Women's Issues and Multiculturalism Essay

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Women's Issues and Multiculturalism

ABSTRACT: In part one of this paper, I offer a description of the main versions of multiculturalism, with its liberal interpretation among them. In part two, I give an outline of the changes that have taken place in women's social status in the course of history and of the various stages of their emancipation process. In the third part I examine the relationship between multiculturalism and women's issues in general. Finally, I explore the same in Hungary, and attempt to draw some general consequences. Does a minority group (e.g., Gypsies in Hungary) in a multicultural society have the right to maintain their traditional patriarchal culture? I argue that the liberation of women is not a "women's
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Even though their cultures were different from one another, all these peoples shared in the same Christian culture; the non-Christian exceptions among them were the Jews and the Gypsies-the latter having been formally Christian. The traditional societies in Christian Europe were patriarchal in character, which basically defined the status of women. Furthermore, the social communities in the case of non-Christian ethnic groups and/or those who arrived at a different stage of civilisation (Jews and Gypsies) were also male-centred, and when compared to the Europeans, the patriarchalism of these ethnic groups was of an even more archaic and rigid type. In his essays David Hume distinguished three historical forms of male dominance-barbarism in Asia, small-mindedness in the Antiquity, and courtship in the Modern Age in order to dominate through complaisance.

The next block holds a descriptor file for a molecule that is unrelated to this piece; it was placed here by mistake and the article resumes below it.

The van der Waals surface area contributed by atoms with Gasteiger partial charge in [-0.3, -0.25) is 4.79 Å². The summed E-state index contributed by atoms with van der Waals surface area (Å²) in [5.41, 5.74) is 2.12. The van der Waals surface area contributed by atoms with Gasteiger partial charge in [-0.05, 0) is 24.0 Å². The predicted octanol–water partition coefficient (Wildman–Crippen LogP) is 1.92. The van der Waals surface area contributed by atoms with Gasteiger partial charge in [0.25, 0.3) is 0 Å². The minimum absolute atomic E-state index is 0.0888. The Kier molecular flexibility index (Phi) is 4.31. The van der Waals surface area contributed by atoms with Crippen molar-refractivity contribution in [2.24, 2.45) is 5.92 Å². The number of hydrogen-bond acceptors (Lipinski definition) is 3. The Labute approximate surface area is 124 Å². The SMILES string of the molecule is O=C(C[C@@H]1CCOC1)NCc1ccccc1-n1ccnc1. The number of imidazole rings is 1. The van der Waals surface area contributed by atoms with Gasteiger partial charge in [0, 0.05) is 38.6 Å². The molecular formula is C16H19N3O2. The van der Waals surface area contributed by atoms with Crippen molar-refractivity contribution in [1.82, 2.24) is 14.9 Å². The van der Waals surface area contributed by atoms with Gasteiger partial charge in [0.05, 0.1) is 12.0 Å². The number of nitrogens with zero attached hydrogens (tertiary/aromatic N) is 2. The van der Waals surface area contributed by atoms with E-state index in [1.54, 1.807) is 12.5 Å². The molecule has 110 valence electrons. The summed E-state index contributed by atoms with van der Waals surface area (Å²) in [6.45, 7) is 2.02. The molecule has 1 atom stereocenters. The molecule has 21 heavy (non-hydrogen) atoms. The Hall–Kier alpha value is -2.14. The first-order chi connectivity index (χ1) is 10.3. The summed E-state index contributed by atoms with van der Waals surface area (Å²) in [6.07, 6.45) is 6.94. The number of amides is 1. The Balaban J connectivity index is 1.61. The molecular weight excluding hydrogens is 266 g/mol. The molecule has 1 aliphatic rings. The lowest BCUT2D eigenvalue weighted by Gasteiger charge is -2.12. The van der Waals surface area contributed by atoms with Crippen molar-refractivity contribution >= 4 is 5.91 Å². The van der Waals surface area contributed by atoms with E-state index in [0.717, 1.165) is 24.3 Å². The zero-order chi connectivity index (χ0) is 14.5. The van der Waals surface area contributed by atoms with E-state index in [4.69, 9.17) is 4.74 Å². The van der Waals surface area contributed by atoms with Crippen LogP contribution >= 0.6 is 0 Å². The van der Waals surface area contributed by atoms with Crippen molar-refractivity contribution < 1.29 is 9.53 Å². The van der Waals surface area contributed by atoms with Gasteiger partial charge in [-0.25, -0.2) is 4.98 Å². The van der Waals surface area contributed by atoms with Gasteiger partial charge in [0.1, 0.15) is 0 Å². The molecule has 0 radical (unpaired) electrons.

In modern societies, a new version of multiculturalism has evolved, which results from a break predominantly through immigration in a largely homogeneous society. In the first phase of the process, the immigrants mainly seek to be assimilated; in the second, they generally do not wish to be absorbed in the majority ethnic communities. On the contrary, they endeavor to preserve their language, traditions and identity and wish to be recognized as a minority, their culture to be maintained and supported as such (see Latin Americans in the US, Africans in Britain, Turks in

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